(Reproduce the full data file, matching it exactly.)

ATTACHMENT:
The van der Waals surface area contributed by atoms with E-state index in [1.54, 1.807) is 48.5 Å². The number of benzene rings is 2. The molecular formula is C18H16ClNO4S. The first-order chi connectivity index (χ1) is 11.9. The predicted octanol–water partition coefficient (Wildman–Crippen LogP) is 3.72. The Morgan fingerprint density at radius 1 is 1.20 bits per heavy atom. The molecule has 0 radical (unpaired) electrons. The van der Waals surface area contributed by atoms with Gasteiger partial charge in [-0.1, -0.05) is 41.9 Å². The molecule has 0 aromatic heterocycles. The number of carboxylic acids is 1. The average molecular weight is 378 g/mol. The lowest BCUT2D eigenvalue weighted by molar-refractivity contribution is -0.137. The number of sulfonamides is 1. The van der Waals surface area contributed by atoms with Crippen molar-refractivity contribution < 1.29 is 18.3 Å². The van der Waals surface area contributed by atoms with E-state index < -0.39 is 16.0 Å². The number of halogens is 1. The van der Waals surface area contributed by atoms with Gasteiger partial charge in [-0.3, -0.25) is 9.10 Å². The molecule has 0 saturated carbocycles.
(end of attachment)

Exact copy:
The van der Waals surface area contributed by atoms with E-state index in [1.54, 1.807) is 48.5 Å². The number of benzene rings is 2. The molecular formula is C18H16ClNO4S. The first-order chi connectivity index (χ1) is 11.9. The predicted octanol–water partition coefficient (Wildman–Crippen LogP) is 3.72. The Morgan fingerprint density at radius 1 is 1.20 bits per heavy atom. The molecule has 0 radical (unpaired) electrons. The van der Waals surface area contributed by atoms with Gasteiger partial charge in [-0.1, -0.05) is 41.9 Å². The molecule has 0 aromatic heterocycles. The number of carboxylic acids is 1. The average molecular weight is 378 g/mol. The lowest BCUT2D eigenvalue weighted by molar-refractivity contribution is -0.137. The number of sulfonamides is 1. The van der Waals surface area contributed by atoms with Crippen molar-refractivity contribution < 1.29 is 18.3 Å². The van der Waals surface area contributed by atoms with E-state index < -0.39 is 16.0 Å². The number of halogens is 1. The van der Waals surface area contributed by atoms with Gasteiger partial charge in [-0.3, -0.25) is 9.10 Å². The molecule has 0 saturated carbocycles.